The climate summit’s first Health Day points to what needs to change in NZ

At COP28, the impact of climate change on human health will be highlighted for the first time.

The latest Conference of the Parties of the UN Framework Convention on Climate Change is currently underway in Dubai. It includes a Day dedicated to Human Health and Climate Action.

Health Day is an important event. Climate policy should put health at its center. Nations cannot progress if their populations are not healthy. Climate change also poses a serious threat to good health.

Over the last 20 years, heat-related deaths have increased by 70% in the world. The rising temperatures, the altered rainfall patterns, and the displacement of millions of people due to floods and fires can increase the spread of significant infectious diseases such as cholera and dengue.

In New Zealand, extreme floods in Hawkes Bay & Tairawhiti in early 2023 cut thousands off from essential supplies. Many people were trapped inside homes that couldn’t be repaired. Eleven people drowned and were injured.

What is the probability that this unusually heavy rainfall was caused by climate change? According to a report led by Luke Harrington of the University of Waikato, 75% of these events are likely due to climate change. As extreme weather events become more common, it is more important to address the health consequences.

Hawkes Bay flooding after Cyclone Gabrielle early in 2023, which caused 11 deaths. Getty Images

Healthy adaptations

The health of the climate has been a marginal issue for many years. Loss and damage to land and property have been the focus of climate negotiations.

When global climate funds are allocated, health programs rarely come first. It’s As disasters and heat intensify, can the world meet the urgency of the moment at the COP28 climate talks?

These so-called “co-benefits” to human health may be greater than the cost of the climate interventions that enable them. One study of project options to reduce global air pollution, for example, found the median value of health co-benefits was roughly double the median cost of the project.

Research has found that the health benefits of a bike infrastructure in Auckland, based on best practices, would be 10-25 times higher than their costs.

They can also reduce food bills by up to a third, according to an Oxford University study. According to an Oxford University study, they can reduce food costs by as much as a third.

The health benefits of improved bike infrastructure in Auckland are 10-25 times higher than the costs. Getty Images

Climate and Health Strategy

Health Day is a great opportunity to highlight these connections and benefits. The event will bring in many senior politicians who would not normally attend the negotiations.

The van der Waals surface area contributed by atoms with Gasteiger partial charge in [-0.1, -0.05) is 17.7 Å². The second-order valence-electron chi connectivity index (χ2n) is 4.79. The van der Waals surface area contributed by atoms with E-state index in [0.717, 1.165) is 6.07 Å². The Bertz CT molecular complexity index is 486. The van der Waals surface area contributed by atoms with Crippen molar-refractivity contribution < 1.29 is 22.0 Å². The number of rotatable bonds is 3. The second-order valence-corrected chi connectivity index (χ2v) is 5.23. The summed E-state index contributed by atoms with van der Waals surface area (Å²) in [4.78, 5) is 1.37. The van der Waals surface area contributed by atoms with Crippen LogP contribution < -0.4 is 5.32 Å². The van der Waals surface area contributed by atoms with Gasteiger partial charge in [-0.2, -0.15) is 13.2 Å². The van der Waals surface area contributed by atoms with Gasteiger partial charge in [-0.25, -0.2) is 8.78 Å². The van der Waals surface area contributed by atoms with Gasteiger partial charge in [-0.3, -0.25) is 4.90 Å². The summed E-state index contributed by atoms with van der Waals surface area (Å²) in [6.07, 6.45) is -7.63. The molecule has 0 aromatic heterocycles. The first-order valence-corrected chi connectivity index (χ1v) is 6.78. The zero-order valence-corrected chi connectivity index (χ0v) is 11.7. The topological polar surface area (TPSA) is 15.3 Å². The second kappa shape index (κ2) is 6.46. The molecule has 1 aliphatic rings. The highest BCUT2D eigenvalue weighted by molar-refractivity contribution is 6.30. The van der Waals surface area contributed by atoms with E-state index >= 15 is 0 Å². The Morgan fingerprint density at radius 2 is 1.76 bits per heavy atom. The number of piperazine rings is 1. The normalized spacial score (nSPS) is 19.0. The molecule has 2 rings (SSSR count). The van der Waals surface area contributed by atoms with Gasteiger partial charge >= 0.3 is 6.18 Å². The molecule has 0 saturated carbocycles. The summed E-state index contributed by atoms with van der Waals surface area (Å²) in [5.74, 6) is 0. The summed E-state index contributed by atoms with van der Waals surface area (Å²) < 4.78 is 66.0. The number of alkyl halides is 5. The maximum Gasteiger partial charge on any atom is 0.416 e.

The platform also allows governments, international funding agencies, and the private sector to showcase their initiatives and gain support.

Read more: COP28: Earth’s frozen zones are in trouble – we’re already seeing the consequences.

The program includes presentations on green healthcare, case studies in building health resilience, best-practice approaches to measuring the burden of disease due to climate change, and health funding priorities for agencies such as the Global Climate Fund.

In one session, “progress and new commitments will be showcased to capture the immense health benefits of climate-mitigation policies.” The closing session “will set out a road map and opportunities for action.”

Unfortunately, Health Minister Shane Reti won’t be there. The program also suggests a basis for a New Zealand climate and health policy. It is unclear what the new government will do to replace climate-related policies that the previous administration implemented.

How will local governments maintain safe water supplies without the Three Waters project? Remember that the 2016 outbreak of campylobacteriosis, the largest mass poisoning ever in New Zealand, was due to heavy rains washing sheep feces in an unprotected supply.

Read more: We’re burning too much fossil fuel to fix by planting trees – making ‘net zero’ emissions impossible with offsets.

Painstaking reforms to the Resource Management Act (which everyone agrees is cumbersome and out of time) will be shelved under the National-Act coalition agreement. This has serious climate health implications.

When urban density is done right, it can reduce commute times, cut greenhouse gas emissions, improve health through cleaner air, and increase physical activity. This type of large-scale land use change requires legislation that is fit for purpose.

According to a poll conducted recently, two-thirds of New Zealanders anticipate severe climate impacts on their region over the next decade. These include floods and forest fires. How will New Zealand cope when the results pile up?

The Health Day at COP28 is a good example of what’s needed. Climate policy must put health at the center. Tedros Ghebreyesus is the director-general of the World Health Organization.


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